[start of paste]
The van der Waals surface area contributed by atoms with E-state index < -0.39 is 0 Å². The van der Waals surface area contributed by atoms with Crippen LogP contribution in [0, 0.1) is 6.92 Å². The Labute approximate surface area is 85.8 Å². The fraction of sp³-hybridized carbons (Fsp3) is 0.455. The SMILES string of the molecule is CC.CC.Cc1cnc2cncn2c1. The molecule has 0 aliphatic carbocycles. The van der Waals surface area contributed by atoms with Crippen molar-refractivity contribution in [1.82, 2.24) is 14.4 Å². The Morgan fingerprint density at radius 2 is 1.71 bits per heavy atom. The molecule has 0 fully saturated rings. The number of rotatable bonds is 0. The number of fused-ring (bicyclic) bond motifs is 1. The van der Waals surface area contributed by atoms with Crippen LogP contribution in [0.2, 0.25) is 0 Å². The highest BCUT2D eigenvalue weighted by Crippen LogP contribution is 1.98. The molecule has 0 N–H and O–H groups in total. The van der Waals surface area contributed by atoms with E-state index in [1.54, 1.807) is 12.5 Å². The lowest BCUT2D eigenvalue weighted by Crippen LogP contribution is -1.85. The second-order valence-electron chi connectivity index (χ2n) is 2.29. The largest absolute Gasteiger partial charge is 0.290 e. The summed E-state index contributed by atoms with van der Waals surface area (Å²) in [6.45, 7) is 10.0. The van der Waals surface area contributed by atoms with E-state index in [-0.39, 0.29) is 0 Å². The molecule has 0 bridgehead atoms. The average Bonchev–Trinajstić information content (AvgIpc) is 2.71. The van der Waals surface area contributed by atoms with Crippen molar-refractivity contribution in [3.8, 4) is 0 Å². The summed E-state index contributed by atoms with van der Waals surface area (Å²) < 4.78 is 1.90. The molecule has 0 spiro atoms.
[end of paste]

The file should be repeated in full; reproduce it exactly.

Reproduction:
The van der Waals surface area contributed by atoms with E-state index < -0.39 is 0 Å². The van der Waals surface area contributed by atoms with Crippen LogP contribution in [0, 0.1) is 6.92 Å². The Labute approximate surface area is 85.8 Å². The fraction of sp³-hybridized carbons (Fsp3) is 0.455. The SMILES string of the molecule is CC.CC.Cc1cnc2cncn2c1. The molecule has 0 aliphatic carbocycles. The van der Waals surface area contributed by atoms with Crippen molar-refractivity contribution in [1.82, 2.24) is 14.4 Å². The Morgan fingerprint density at radius 2 is 1.71 bits per heavy atom. The molecule has 0 fully saturated rings. The number of rotatable bonds is 0. The number of fused-ring (bicyclic) bond motifs is 1. The van der Waals surface area contributed by atoms with Crippen LogP contribution in [0.2, 0.25) is 0 Å². The highest BCUT2D eigenvalue weighted by Crippen LogP contribution is 1.98. The molecule has 0 N–H and O–H groups in total. The van der Waals surface area contributed by atoms with E-state index in [1.54, 1.807) is 12.5 Å². The lowest BCUT2D eigenvalue weighted by Crippen LogP contribution is -1.85. The second-order valence-electron chi connectivity index (χ2n) is 2.29. The largest absolute Gasteiger partial charge is 0.290 e. The summed E-state index contributed by atoms with van der Waals surface area (Å²) in [6.45, 7) is 10.0. The van der Waals surface area contributed by atoms with E-state index in [-0.39, 0.29) is 0 Å². The molecule has 0 bridgehead atoms. The average Bonchev–Trinajstić information content (AvgIpc) is 2.71. The van der Waals surface area contributed by atoms with Crippen molar-refractivity contribution in [3.8, 4) is 0 Å². The summed E-state index contributed by atoms with van der Waals surface area (Å²) < 4.78 is 1.90. The molecule has 0 spiro atoms.